OTT: Is there a pressure being the leading man?

JOHN BARROWMAN: Performance-wise?

OTT: Yeah, and you must dictate the tone on set too.

JOHN BARROWMAN: I would assume so. But when I roll in on set, you’ll always find I have a smile on my face and I’m happy, because I enjoy my work, I enjoy being there. It’s like us joking about, you know, groping each other and stuff. We have a happy company, and a happy company is a productive company and that’s the way I work, and the way I believe. We work hard, we play hard and we’re very protective of each other, and if someone is having a bad day or a bad mood, we all know about it. And we let them have it.

OTT: So you don’t worry, thinking, “What if I don’t nail this scene?”


OTT: Is that unusual for an actor?

JOHN BARROWMAN: I don’t know, it’s just me. I don’t feel any pressure at all, because I have her support [Eve Myles], I have Naoko [Mori]‘s support, I have Gareth [David-Lloyd]‘s support and if something isn’t working, we’ll do it again. That’s it. We do get one-take wonders – all of us hit it sometimes. Sometimes it takes two scenes. Sometimes you have to repeat that one-hit five times because of technical issues. But I do not feel that kind of pressure, because that would kill me. The moment you start analysing it you’re dead. That’s why I come in everyday, I take the script, I learn every little bit like a little mini-movie. And that scene plays and they all work together.

OTT: What’s it like to see yourself on merchandise?

JOHN BARROWMAN: The only reason I did this was because I wanted to be an action figure!

OTT: It must be bizarre!


OTT: Do you look at that and think, “That’s me” or, “That’s Jack”?

JOHN BARROWMAN: I actually sometimes go into the shops and just stand and look at them. I really do! As a kid, what would be the ultimate thing you’d want to be? I assume you’re younger than me.

OTT: I’m 34.

JOHN BARROWMAN: I’m 40. But you know Star Wars figures. We’re a generation who played with figures and male dolls, right? So to become one? Unbelievable!

OTT: Where do you keep yours?

JOHN BARROWMAN: I keep my eight-inches where I keep my eight-inches! I have a storage unit actually, and in that I not only have my own personal things – because of moving back and forth from different houses – but I have a bunch of trunks and I have most all of the figures and all my stuff. Everything Jack has been on I have one or two of, and put them away. And I’ve signed them so they’re ready to go. They’re boxed and in mint condition! I even have The Face of Boe playset, which I’ve also signed! All the books. Everything. It’s a thrill. I collect it. I have my original Star Wars figures.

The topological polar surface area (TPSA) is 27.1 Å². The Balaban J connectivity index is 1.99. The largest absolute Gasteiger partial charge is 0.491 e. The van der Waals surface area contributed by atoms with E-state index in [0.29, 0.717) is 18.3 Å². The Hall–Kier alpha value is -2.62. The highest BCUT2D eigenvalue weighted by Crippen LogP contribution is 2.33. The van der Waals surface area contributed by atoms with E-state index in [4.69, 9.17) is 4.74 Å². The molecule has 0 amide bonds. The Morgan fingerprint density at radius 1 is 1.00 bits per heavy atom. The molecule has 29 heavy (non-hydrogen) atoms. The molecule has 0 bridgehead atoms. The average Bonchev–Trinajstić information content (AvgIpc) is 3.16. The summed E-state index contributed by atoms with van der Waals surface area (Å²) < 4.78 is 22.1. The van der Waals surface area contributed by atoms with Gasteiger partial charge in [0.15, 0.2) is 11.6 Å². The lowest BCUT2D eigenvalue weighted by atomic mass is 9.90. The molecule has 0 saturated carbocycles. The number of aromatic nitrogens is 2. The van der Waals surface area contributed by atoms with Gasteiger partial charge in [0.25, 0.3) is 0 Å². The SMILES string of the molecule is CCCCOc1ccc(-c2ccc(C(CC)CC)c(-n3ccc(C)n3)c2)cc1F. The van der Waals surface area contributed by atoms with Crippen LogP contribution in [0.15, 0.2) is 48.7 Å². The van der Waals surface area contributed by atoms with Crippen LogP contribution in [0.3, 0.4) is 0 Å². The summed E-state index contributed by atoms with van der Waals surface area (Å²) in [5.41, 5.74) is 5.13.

OTT: You’re a proper fanboy.

JOHN BARROWMAN: Oh yeah, I am. I have an original James Bond doll boxed in mint condition from Thunderball. I have all of the Jaws dolls set – you know, Jaws himself, James Bond, the works. I have The Six Million Dollar Man, all of the dolls. All of Charlie’s Angels. I’m a true … David’s a little bit more than I am. I’d say I’m hard, he’s hardcore.

OTT: Hardcore Doctor Who?

JOHN BARROWMAN: He’s hard core Doctor Who. I’m a hard Doctor Who fan … That didn’t come out right! But I’m like a hardcore memorabilia science fiction … Any dolls that relate to TV shows and stuff. I have all the bullets that I shot at the Dalek that shot me. And I’ve had the Dalek made, because obviously they have them in stock. But I had one replicated. I had the production team make me one of the ones that shot me. So I have a full-size one. And, I have my original prop gun. I have another original that was hand-made for me by the guy who makes all the props, and it’s on a plinth.

OTT: Do you wish you could go back and tell the 10-year-old you this was going to happen?

JOHN BARROWMAN: No. You know why? Cos I’d know what was coming, and then I wouldn’t have the excitement that I have now for it. Part of the wonderful thing that’s happened to me is I’m a part of something I absolutely loved as a kid. I stayed up on Sunday nights in America to watch the omnibus of Doctor Who, and failed every fucking spelling test in school every Monday – consequently why I can’t spell. I am a shit speller because of Doctor Who! But, that’s why I wouldn’t want to go back and tell the 10-year-old.

OTT: Do you sense there’s a lot of people on the periphery – writing about the show, working on it – who are fans?

JOHN BARROWMAN: Yeah. And that’s why I can say, like earlier on, “Get over it” because I’m a fan too. You’ve gotta move on from it. I’m still a fan, but there’s a whole new thrust of it that’s going to come upon us. How great to be our age and have kids and sit and watch it with them and share that? You know what I mean? It’s an amazing thing. And now fathers and stuff can share it. I just can’t reiterate enough. People don’t understand – you can only say so many times, but some people think, “Oh, they’re just saying it”. I’m actually not “just saying it”. David and I are thrilled to be doing what we do. You know? Although we have – as he does I know – we have complaints about certain things, it doesn’t mean we don’t like it.